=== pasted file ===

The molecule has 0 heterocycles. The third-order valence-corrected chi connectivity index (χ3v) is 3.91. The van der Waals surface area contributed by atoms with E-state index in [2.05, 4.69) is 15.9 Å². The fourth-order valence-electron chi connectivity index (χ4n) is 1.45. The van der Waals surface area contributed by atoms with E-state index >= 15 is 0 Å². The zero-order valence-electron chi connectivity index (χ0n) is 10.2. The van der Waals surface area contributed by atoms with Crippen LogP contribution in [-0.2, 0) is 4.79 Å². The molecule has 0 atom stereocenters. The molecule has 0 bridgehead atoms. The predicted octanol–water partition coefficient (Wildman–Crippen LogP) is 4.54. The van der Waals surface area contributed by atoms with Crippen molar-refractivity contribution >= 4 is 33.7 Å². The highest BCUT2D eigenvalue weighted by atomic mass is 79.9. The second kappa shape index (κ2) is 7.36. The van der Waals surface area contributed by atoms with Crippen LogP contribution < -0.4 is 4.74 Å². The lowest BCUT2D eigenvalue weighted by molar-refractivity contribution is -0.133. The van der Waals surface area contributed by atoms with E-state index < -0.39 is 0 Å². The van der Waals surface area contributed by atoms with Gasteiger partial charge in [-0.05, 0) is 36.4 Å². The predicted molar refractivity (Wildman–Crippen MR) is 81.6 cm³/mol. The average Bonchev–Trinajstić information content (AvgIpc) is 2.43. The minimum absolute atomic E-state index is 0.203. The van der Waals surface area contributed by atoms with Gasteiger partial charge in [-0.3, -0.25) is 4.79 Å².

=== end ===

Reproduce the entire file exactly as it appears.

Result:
The molecule has 0 heterocycles. The third-order valence-corrected chi connectivity index (χ3v) is 3.91. The van der Waals surface area contributed by atoms with E-state index in [2.05, 4.69) is 15.9 Å². The fourth-order valence-electron chi connectivity index (χ4n) is 1.45. The van der Waals surface area contributed by atoms with E-state index >= 15 is 0 Å². The zero-order valence-electron chi connectivity index (χ0n) is 10.2. The van der Waals surface area contributed by atoms with Crippen LogP contribution in [-0.2, 0) is 4.79 Å². The molecule has 0 atom stereocenters. The molecule has 0 bridgehead atoms. The predicted octanol–water partition coefficient (Wildman–Crippen LogP) is 4.54. The van der Waals surface area contributed by atoms with Crippen molar-refractivity contribution >= 4 is 33.7 Å². The highest BCUT2D eigenvalue weighted by atomic mass is 79.9. The second kappa shape index (κ2) is 7.36. The van der Waals surface area contributed by atoms with Crippen LogP contribution < -0.4 is 4.74 Å². The lowest BCUT2D eigenvalue weighted by molar-refractivity contribution is -0.133. The van der Waals surface area contributed by atoms with E-state index < -0.39 is 0 Å². The van der Waals surface area contributed by atoms with Gasteiger partial charge in [-0.05, 0) is 36.4 Å². The predicted molar refractivity (Wildman–Crippen MR) is 81.6 cm³/mol. The average Bonchev–Trinajstić information content (AvgIpc) is 2.43. The minimum absolute atomic E-state index is 0.203. The van der Waals surface area contributed by atoms with Gasteiger partial charge in [-0.3, -0.25) is 4.79 Å².